Both a “First Street” and a “1 Street” on the Street Commissioners’ Map of 1811? And a “Second Street” and a “2 Street”? … And a “Sixth Street” and a “6 Street”? Yup.

by johntauranac

The Street Commissioners’ Map of 1811 as depicted here has north to the right.

 

I gave a tour the other day for the Museum of the City of New York in conjunction with their marvelous show, “The Greatest Grid,” a celebration of the Street Commissioners’ Plan of 1811.

As I was doing my homework and plotting the route on the Street Commissioners’ Map, my eyes wandered to an area south of “North Street,” the aboriginal name for today’s East Houston Street, and east of Bowery Road, “when, what to my wondering eyes should appear” on the map but First Street, and Second, Third and Fourth Streets and, though interrupted by Orchard Street, Sixth Street. All the streets were north-south streets, all were given ordinal numbers, and all were spelled out. This is odd, said I to myself.

One of the basics of the gridiron plan was that “streets” – in opposition to “avenues” – went crosstown, or east and west from river to river, and they were numbered, beginning with “1 Street,” as the commissioners had it on their map. However, here we are presented with numbered streets going north and south, and not just numbered streets, but duplicative numbered streets. There were two First Streets, two Second Streets, and so on.

The street commissioners had abandoned all hope of making sense of the streets south of today’s Houston Street and simply accepted them, and those numbered north-south streets were there first. First, Second and Third Streets were already making their trajectory north from Division Street by 1789, according to a map of that year, and they were still there 22 years later, along with two more streets that had been cut through and accorded numbers (Orchard Street was already “Orchard Street.”). The streets were part of the Delancey Farm, land that was confiscated after the Loyalist Delancey family had fled the scene. Their property was sold off, and I assume the streets were given those simple names to distinguish boundaries for sale purposes.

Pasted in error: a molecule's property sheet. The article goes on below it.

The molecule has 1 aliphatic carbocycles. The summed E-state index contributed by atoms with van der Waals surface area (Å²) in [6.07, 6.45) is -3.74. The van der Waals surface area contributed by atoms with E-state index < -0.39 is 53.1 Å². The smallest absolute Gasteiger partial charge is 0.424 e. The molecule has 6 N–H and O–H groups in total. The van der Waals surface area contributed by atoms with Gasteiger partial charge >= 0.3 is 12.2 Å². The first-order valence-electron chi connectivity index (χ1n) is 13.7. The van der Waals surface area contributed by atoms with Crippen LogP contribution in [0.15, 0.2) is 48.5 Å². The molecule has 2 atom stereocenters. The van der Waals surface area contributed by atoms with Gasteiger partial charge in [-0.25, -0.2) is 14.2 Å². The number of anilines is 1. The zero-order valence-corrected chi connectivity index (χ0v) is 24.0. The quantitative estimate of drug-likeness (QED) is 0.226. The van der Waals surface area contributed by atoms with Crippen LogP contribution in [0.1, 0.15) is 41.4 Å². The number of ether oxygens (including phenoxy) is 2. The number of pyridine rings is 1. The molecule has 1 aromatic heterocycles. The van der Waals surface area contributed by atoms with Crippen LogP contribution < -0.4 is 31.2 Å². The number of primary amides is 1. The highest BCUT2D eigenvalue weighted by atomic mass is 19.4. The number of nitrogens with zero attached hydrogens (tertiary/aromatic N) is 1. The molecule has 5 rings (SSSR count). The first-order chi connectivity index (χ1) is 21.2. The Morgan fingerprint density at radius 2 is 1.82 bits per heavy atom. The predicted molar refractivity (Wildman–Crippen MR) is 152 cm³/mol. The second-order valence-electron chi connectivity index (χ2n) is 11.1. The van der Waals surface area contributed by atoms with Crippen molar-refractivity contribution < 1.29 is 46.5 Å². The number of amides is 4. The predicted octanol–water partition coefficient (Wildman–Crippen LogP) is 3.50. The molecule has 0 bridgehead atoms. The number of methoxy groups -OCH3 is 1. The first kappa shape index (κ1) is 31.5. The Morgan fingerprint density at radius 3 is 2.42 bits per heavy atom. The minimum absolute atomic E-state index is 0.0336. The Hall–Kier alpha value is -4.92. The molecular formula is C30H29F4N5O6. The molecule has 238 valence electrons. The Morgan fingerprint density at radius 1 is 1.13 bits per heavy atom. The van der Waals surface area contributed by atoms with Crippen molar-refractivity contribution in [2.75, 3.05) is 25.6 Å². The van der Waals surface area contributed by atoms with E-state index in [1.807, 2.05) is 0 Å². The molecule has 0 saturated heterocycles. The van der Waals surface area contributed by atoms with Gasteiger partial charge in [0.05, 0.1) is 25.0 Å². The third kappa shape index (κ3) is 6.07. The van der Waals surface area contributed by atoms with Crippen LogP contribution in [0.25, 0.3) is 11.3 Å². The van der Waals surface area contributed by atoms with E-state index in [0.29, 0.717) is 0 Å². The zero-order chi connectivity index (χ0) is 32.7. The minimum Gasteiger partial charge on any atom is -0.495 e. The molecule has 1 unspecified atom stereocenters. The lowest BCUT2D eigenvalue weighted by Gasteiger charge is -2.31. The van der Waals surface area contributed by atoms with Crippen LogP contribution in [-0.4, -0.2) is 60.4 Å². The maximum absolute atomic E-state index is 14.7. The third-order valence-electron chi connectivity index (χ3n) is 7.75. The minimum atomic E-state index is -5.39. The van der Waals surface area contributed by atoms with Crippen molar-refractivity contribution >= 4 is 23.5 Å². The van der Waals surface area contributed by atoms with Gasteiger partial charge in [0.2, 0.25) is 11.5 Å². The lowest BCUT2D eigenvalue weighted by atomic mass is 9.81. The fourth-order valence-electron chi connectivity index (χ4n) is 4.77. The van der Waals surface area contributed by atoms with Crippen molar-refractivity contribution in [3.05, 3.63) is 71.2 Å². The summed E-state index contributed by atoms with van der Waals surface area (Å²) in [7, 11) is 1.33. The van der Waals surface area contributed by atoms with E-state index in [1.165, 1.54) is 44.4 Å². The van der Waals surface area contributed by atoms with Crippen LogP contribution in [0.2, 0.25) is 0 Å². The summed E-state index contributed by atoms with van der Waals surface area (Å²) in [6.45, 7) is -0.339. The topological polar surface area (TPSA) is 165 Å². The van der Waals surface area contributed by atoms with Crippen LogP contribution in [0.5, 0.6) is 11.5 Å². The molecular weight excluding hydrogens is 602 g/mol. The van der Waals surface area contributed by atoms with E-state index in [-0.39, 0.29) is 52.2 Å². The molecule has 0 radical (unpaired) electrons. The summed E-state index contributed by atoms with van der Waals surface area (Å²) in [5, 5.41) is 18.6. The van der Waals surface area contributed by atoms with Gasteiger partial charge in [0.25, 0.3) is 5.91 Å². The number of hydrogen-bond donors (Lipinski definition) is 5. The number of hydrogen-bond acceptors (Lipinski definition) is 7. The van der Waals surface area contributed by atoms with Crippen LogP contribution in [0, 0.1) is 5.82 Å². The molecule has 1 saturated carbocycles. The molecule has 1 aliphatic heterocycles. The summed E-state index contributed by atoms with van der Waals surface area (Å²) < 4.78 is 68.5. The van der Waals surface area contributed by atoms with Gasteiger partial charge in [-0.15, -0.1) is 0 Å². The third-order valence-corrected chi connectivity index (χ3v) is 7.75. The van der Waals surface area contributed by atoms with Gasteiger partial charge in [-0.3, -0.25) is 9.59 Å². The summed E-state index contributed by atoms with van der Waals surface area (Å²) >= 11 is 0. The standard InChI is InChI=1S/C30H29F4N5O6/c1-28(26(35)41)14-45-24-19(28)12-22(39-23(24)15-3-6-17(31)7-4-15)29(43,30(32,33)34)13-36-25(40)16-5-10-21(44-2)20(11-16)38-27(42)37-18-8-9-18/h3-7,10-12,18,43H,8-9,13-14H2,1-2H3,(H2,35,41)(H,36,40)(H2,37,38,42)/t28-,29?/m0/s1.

The street commissioners intentionally choose not to rock the established boat. They simply incorporated the existing street names in the “unimproved” section of their map, despite the obvious confusion over the duplicative nature of the street names. They ignored their proclamation that numbered streets would go east and west, and they accepted the fact of the confusing street names without commenting on their anomalous position. They could have said “Caveat emptor cartae. The following street names are duplicated….” Or, to avoid confusion, they could have begun their numbering at 7 Street instead of 1 Street. Or, perhaps they believed that the average map reader would suffer no confusion because of this subtlety: the numbered streets with ordinal numbers were spelled out (“First,” for instance) in distinction to the numbered streets with cardinal numbers that were presented as numerals (“1”).

Clearly, even the above-average reader was confused. In 1817, the Common Council rode to the rescue and changed the aberrant numbered north-south street names south of Houston Street: First Street to Chrystie, Second to Forsyth, Third to Eldridge, Fourth to Allen, and Sixth to Ludlow (all men distinguished by military service).

And to think that I saw it near Mulberry Street.

An afterthought: I recently bumped into Gil Tauber, who operates the best on-line trove of old street names of New York, called, originally enough, “Old Streets of New York” (www.oldstreets.com). He already knew all about what I had just “discovered.” It’s not easy being a babe in these woods, all apologies to Sarah Palin.

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